In terms of adjustments, we anticipated that lower oil prices would mean not only a decline in the energy sector, but also a pickup in growth in the non-energy sector. We expected exports to be boosted by a lower Canadian dollar. And, as exporting companies reached their capacity limits, we expected to see business investment increase. Stronger exports and investment would complement household spending, and growth would become more broadly-based and self-sustaining.
Certainly, adjustment in the energy sector has been painful. Beyond cuts to investment spending, oil companies restructured operations and laid off workers. Employment in the resource sector fell by roughly 50,000 jobs from the beginning of 2015 to the middle of last year. Despite this, companies boosted production and exports of crude oil as earlier investments were completed and as they found greater efficiencies. And, since oil is priced in US dollars, the decline of the Canadian dollar also helped cushion the impact of the shock. The increased output and weaker currency helped to offset almost half of the $60 billion decline in revenue from oil shipments, boosting exports by about $25 billion.
That said, Canada’s other exports took longer to recover than we anticipated. Exporting companies had taken a significant hit both during and after the global financial crisis. Many disappeared, to be replaced over time by new firms exporting new goods and services. As a consequence, the composition of Canada’s exports has also changed since the crisis. Exports of services in categories such as technical, travel, financial and management services, have taken the lead, while some traditional goods, such as motor vehicles and parts, have seen their shares decline. By mid-2016, non-energy exports had fully recouped their previous drop, and today, total exports are almost 10 per cent above their pre-crisis peak.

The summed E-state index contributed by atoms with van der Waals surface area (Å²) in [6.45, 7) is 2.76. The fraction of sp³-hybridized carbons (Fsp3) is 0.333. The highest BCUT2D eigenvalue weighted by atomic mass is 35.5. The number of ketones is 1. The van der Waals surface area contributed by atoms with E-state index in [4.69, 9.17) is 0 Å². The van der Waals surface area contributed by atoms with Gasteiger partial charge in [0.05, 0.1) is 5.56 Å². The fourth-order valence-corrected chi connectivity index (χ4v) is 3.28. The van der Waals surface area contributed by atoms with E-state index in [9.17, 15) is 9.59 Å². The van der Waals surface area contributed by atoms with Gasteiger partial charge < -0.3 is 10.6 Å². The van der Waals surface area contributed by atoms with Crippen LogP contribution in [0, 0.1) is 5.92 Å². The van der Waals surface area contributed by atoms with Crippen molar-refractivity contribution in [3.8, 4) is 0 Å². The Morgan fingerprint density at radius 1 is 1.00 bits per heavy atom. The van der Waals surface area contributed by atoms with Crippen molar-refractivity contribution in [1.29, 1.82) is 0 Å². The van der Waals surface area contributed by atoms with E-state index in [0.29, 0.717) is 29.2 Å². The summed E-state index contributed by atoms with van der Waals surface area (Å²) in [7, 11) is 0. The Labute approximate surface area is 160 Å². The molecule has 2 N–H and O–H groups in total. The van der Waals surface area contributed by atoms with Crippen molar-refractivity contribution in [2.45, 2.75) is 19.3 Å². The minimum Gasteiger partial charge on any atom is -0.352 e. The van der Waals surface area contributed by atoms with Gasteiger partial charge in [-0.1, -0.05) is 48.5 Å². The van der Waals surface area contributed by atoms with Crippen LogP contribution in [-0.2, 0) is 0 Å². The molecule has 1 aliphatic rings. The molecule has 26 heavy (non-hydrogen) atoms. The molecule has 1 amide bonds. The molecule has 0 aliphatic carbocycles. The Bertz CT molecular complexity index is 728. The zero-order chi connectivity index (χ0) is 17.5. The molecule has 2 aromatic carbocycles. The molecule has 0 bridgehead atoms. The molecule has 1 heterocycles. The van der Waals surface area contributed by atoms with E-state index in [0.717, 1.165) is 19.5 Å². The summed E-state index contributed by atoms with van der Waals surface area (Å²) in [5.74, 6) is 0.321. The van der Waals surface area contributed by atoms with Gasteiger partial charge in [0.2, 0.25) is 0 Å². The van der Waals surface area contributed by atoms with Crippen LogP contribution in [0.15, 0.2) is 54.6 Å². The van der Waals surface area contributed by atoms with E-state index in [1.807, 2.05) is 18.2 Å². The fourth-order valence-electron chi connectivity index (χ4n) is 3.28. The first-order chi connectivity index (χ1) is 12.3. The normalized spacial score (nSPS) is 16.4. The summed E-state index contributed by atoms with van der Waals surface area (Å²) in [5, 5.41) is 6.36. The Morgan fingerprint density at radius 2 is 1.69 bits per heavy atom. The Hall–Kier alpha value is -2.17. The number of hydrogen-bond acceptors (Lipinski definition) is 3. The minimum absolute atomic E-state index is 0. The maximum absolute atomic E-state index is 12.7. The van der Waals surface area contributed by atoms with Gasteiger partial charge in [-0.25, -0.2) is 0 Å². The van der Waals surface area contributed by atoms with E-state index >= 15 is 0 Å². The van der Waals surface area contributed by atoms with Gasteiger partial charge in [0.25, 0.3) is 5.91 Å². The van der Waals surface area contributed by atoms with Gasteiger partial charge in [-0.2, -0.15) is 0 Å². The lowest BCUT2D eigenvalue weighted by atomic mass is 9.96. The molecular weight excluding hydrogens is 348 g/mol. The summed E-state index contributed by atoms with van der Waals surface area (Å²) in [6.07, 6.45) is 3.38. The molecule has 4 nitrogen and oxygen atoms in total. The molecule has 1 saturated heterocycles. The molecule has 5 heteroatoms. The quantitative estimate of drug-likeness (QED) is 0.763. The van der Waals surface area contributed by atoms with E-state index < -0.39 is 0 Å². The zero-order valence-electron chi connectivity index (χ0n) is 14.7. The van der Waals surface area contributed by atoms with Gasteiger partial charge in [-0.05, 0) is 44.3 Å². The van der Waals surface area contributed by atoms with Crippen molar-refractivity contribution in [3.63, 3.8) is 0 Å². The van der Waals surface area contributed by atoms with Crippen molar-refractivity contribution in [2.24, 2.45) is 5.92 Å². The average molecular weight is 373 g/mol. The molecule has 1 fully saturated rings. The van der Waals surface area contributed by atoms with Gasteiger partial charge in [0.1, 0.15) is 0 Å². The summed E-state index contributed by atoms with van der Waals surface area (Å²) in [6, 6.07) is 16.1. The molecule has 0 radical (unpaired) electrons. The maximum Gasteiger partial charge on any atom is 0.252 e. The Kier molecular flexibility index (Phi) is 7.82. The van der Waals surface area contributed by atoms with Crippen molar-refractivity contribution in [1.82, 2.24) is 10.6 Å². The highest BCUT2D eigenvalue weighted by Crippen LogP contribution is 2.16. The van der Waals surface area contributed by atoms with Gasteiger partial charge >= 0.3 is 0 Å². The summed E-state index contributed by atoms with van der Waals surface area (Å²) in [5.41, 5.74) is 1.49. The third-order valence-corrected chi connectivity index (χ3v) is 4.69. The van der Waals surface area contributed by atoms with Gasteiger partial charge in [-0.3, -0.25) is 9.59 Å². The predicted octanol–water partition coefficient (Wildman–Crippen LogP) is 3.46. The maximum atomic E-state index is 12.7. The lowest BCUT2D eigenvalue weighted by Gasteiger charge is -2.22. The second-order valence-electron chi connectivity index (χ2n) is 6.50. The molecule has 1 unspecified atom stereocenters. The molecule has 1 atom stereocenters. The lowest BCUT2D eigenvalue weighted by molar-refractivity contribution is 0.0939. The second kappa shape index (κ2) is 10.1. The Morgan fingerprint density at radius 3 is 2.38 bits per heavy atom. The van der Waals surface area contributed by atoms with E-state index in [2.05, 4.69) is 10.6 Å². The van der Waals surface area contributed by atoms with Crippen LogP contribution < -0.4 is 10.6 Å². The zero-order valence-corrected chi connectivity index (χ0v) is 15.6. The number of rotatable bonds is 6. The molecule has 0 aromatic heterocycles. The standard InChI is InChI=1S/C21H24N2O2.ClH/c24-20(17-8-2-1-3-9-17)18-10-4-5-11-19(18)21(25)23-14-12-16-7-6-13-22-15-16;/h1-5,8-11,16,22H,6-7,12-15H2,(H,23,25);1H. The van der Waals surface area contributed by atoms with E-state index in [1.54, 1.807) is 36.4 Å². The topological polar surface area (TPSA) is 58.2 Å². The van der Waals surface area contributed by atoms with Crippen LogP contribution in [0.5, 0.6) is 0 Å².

Monetary policy has played a key role in this adjustment. We estimate that if we had not lowered our policy rate in 2015, the economy would be roughly 2 per cent smaller today—a difference of almost $50 billion—and there would be about 120,000 fewer jobs. Government fiscal stimulus measures also contributed importantly to growth, and this has meant a better mix of monetary and fiscal policy. Without this fiscal stimulus, interest rates would have had to have been even lower than they were. All things being equal, this would have meant even more household debt and an increased longer-term vulnerability for the economy.
As we look ahead, we project that business investment will be a key driver of economic growth. Business investment has also been slower to materialize than we expected, but it has been strong across the board over the first half of this year. Further, in our most recent BOS, our regional staff found that companies were more focused on expanding capacity than they were previously. Indeed, businesses across an increasing range of sectors say they expect sales growth to improve further, and hiring intentions have reached a record high.